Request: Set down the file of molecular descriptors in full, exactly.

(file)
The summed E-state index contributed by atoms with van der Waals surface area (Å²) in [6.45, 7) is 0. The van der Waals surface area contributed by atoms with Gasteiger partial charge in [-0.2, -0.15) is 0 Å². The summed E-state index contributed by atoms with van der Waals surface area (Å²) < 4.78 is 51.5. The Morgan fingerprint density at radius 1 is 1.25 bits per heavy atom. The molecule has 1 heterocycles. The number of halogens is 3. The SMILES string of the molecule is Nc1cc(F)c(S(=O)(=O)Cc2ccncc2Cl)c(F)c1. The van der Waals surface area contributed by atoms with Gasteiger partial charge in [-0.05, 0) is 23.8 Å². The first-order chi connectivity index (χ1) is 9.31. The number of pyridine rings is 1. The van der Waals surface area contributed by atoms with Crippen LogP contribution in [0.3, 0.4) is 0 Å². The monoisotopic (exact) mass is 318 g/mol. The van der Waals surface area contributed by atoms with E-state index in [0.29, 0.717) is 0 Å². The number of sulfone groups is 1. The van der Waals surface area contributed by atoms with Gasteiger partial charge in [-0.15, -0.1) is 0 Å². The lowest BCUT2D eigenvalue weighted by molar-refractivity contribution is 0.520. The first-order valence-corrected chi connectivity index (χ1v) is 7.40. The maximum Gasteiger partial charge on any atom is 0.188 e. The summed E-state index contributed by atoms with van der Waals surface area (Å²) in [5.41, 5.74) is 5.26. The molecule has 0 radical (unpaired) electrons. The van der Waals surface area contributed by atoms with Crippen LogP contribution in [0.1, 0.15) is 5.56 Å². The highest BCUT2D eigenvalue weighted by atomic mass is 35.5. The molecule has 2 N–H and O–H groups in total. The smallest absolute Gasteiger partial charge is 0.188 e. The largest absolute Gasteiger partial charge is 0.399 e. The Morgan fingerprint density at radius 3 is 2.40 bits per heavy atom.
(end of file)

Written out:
The summed E-state index contributed by atoms with van der Waals surface area (Å²) in [6.45, 7) is 0. The van der Waals surface area contributed by atoms with Gasteiger partial charge in [-0.2, -0.15) is 0 Å². The summed E-state index contributed by atoms with van der Waals surface area (Å²) < 4.78 is 51.5. The Morgan fingerprint density at radius 1 is 1.25 bits per heavy atom. The molecule has 1 heterocycles. The number of halogens is 3. The SMILES string of the molecule is Nc1cc(F)c(S(=O)(=O)Cc2ccncc2Cl)c(F)c1. The van der Waals surface area contributed by atoms with Gasteiger partial charge in [-0.05, 0) is 23.8 Å². The first-order chi connectivity index (χ1) is 9.31. The number of pyridine rings is 1. The van der Waals surface area contributed by atoms with Crippen LogP contribution in [0.3, 0.4) is 0 Å². The monoisotopic (exact) mass is 318 g/mol. The van der Waals surface area contributed by atoms with E-state index in [0.29, 0.717) is 0 Å². The number of sulfone groups is 1. The van der Waals surface area contributed by atoms with Gasteiger partial charge in [-0.15, -0.1) is 0 Å². The lowest BCUT2D eigenvalue weighted by molar-refractivity contribution is 0.520. The first-order valence-corrected chi connectivity index (χ1v) is 7.40. The maximum Gasteiger partial charge on any atom is 0.188 e. The summed E-state index contributed by atoms with van der Waals surface area (Å²) in [5.41, 5.74) is 5.26. The molecule has 0 radical (unpaired) electrons. The van der Waals surface area contributed by atoms with Crippen LogP contribution in [0.1, 0.15) is 5.56 Å². The highest BCUT2D eigenvalue weighted by atomic mass is 35.5. The molecule has 2 N–H and O–H groups in total. The smallest absolute Gasteiger partial charge is 0.188 e. The largest absolute Gasteiger partial charge is 0.399 e. The Morgan fingerprint density at radius 3 is 2.40 bits per heavy atom.